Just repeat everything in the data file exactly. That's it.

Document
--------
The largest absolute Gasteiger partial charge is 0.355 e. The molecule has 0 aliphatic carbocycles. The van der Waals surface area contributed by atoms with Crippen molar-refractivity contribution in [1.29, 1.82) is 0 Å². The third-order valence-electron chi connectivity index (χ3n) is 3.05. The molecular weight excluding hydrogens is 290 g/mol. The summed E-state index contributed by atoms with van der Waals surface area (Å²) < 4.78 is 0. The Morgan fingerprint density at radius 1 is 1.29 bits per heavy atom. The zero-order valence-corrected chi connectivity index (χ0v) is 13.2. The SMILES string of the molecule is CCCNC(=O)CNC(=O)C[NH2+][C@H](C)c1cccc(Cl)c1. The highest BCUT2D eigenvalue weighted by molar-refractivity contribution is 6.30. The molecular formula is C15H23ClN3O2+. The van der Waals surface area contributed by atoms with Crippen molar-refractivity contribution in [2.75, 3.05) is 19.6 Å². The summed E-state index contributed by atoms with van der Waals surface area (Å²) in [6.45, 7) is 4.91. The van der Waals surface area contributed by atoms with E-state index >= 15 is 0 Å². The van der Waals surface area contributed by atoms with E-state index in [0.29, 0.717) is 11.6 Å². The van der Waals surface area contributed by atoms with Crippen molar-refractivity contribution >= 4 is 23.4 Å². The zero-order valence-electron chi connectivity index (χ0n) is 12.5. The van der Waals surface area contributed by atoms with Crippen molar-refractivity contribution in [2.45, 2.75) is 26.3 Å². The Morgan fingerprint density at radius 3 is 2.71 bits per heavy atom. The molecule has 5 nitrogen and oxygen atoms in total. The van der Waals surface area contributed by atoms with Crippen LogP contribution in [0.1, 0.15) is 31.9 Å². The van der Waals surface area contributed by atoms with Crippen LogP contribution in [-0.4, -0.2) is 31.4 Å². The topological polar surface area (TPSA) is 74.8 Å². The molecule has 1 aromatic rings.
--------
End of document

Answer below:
The largest absolute Gasteiger partial charge is 0.355 e. The molecule has 0 aliphatic carbocycles. The van der Waals surface area contributed by atoms with Crippen molar-refractivity contribution in [1.29, 1.82) is 0 Å². The third-order valence-electron chi connectivity index (χ3n) is 3.05. The molecular weight excluding hydrogens is 290 g/mol. The summed E-state index contributed by atoms with van der Waals surface area (Å²) < 4.78 is 0. The Morgan fingerprint density at radius 1 is 1.29 bits per heavy atom. The zero-order valence-corrected chi connectivity index (χ0v) is 13.2. The SMILES string of the molecule is CCCNC(=O)CNC(=O)C[NH2+][C@H](C)c1cccc(Cl)c1. The highest BCUT2D eigenvalue weighted by molar-refractivity contribution is 6.30. The molecular formula is C15H23ClN3O2+. The van der Waals surface area contributed by atoms with Crippen molar-refractivity contribution in [2.75, 3.05) is 19.6 Å². The summed E-state index contributed by atoms with van der Waals surface area (Å²) in [6.45, 7) is 4.91. The van der Waals surface area contributed by atoms with E-state index >= 15 is 0 Å². The van der Waals surface area contributed by atoms with E-state index in [0.29, 0.717) is 11.6 Å². The van der Waals surface area contributed by atoms with Crippen molar-refractivity contribution >= 4 is 23.4 Å². The zero-order valence-electron chi connectivity index (χ0n) is 12.5. The van der Waals surface area contributed by atoms with Crippen molar-refractivity contribution in [2.45, 2.75) is 26.3 Å². The Morgan fingerprint density at radius 3 is 2.71 bits per heavy atom. The molecule has 5 nitrogen and oxygen atoms in total. The van der Waals surface area contributed by atoms with Crippen LogP contribution in [0.1, 0.15) is 31.9 Å². The van der Waals surface area contributed by atoms with Crippen LogP contribution in [-0.4, -0.2) is 31.4 Å². The topological polar surface area (TPSA) is 74.8 Å². The molecule has 1 aromatic rings.